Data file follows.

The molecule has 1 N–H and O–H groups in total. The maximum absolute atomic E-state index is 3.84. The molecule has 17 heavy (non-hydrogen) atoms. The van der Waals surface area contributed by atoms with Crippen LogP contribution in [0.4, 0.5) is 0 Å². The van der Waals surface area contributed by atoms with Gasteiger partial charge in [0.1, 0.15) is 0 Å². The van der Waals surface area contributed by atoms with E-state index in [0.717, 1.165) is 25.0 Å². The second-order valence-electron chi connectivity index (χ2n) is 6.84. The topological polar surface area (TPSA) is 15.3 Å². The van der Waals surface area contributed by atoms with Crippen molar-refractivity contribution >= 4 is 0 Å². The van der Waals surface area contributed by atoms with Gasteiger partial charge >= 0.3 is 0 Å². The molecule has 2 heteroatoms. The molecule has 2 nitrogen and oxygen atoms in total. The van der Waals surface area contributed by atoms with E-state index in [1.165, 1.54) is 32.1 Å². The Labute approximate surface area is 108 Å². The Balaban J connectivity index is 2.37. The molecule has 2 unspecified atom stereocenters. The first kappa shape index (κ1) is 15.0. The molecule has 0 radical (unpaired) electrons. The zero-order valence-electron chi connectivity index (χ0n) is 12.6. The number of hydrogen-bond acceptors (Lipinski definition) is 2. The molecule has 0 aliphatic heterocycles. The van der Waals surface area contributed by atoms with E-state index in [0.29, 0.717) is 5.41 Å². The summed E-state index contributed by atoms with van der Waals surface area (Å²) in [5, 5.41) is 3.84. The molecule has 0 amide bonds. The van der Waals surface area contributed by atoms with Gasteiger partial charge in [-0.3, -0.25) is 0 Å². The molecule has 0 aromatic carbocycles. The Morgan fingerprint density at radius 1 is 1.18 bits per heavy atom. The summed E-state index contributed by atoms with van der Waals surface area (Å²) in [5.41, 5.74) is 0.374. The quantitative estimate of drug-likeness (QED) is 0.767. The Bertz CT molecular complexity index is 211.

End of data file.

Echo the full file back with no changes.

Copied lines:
The molecule has 1 N–H and O–H groups in total. The maximum absolute atomic E-state index is 3.84. The molecule has 17 heavy (non-hydrogen) atoms. The van der Waals surface area contributed by atoms with Crippen LogP contribution in [0.4, 0.5) is 0 Å². The van der Waals surface area contributed by atoms with Gasteiger partial charge in [0.1, 0.15) is 0 Å². The van der Waals surface area contributed by atoms with E-state index in [0.717, 1.165) is 25.0 Å². The second-order valence-electron chi connectivity index (χ2n) is 6.84. The topological polar surface area (TPSA) is 15.3 Å². The van der Waals surface area contributed by atoms with Crippen molar-refractivity contribution >= 4 is 0 Å². The van der Waals surface area contributed by atoms with Gasteiger partial charge >= 0.3 is 0 Å². The molecule has 2 heteroatoms. The molecule has 2 nitrogen and oxygen atoms in total. The van der Waals surface area contributed by atoms with E-state index in [1.165, 1.54) is 32.1 Å². The Labute approximate surface area is 108 Å². The Balaban J connectivity index is 2.37. The molecule has 2 unspecified atom stereocenters. The first kappa shape index (κ1) is 15.0. The molecule has 0 radical (unpaired) electrons. The zero-order valence-electron chi connectivity index (χ0n) is 12.6. The number of hydrogen-bond acceptors (Lipinski definition) is 2. The molecule has 0 aliphatic heterocycles. The van der Waals surface area contributed by atoms with E-state index in [0.29, 0.717) is 5.41 Å². The summed E-state index contributed by atoms with van der Waals surface area (Å²) in [5, 5.41) is 3.84. The molecule has 0 amide bonds. The van der Waals surface area contributed by atoms with Gasteiger partial charge in [-0.3, -0.25) is 0 Å². The molecule has 0 aromatic carbocycles. The Morgan fingerprint density at radius 1 is 1.18 bits per heavy atom. The summed E-state index contributed by atoms with van der Waals surface area (Å²) in [5.41, 5.74) is 0.374. The quantitative estimate of drug-likeness (QED) is 0.767. The Bertz CT molecular complexity index is 211.